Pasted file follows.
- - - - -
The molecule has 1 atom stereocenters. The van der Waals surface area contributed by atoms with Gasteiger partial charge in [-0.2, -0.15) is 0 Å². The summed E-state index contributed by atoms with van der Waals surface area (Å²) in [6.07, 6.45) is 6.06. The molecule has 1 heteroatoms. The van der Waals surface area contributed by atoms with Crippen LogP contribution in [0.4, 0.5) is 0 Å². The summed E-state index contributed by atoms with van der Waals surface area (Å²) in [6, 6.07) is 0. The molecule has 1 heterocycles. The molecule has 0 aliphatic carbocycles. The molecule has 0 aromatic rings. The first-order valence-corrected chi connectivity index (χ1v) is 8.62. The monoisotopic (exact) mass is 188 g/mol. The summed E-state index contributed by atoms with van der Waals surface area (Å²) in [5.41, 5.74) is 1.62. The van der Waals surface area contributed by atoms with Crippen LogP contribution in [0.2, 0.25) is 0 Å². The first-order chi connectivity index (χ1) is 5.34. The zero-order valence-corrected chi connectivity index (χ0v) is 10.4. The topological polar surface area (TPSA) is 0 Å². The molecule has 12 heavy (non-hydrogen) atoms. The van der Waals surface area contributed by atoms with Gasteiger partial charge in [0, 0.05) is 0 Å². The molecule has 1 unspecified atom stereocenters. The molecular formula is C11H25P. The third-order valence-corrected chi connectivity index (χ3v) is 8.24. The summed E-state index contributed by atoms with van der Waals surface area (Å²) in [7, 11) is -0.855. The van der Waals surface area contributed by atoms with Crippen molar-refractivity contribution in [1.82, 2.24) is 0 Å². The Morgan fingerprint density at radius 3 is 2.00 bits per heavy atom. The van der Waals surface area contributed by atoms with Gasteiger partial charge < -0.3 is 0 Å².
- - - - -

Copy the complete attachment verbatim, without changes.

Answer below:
The molecule has 1 atom stereocenters. The van der Waals surface area contributed by atoms with Gasteiger partial charge in [-0.2, -0.15) is 0 Å². The summed E-state index contributed by atoms with van der Waals surface area (Å²) in [6.07, 6.45) is 6.06. The molecule has 1 heteroatoms. The van der Waals surface area contributed by atoms with Crippen LogP contribution in [0.4, 0.5) is 0 Å². The summed E-state index contributed by atoms with van der Waals surface area (Å²) in [6, 6.07) is 0. The molecule has 1 heterocycles. The molecule has 0 aliphatic carbocycles. The molecule has 0 aromatic rings. The first-order valence-corrected chi connectivity index (χ1v) is 8.62. The monoisotopic (exact) mass is 188 g/mol. The summed E-state index contributed by atoms with van der Waals surface area (Å²) in [5.41, 5.74) is 1.62. The van der Waals surface area contributed by atoms with Crippen LogP contribution in [0.2, 0.25) is 0 Å². The first-order chi connectivity index (χ1) is 5.34. The zero-order valence-corrected chi connectivity index (χ0v) is 10.4. The topological polar surface area (TPSA) is 0 Å². The molecule has 12 heavy (non-hydrogen) atoms. The van der Waals surface area contributed by atoms with Gasteiger partial charge in [0, 0.05) is 0 Å². The molecule has 1 unspecified atom stereocenters. The molecular formula is C11H25P. The third-order valence-corrected chi connectivity index (χ3v) is 8.24. The summed E-state index contributed by atoms with van der Waals surface area (Å²) in [7, 11) is -0.855. The van der Waals surface area contributed by atoms with Crippen molar-refractivity contribution in [1.82, 2.24) is 0 Å². The Morgan fingerprint density at radius 3 is 2.00 bits per heavy atom. The van der Waals surface area contributed by atoms with Gasteiger partial charge < -0.3 is 0 Å².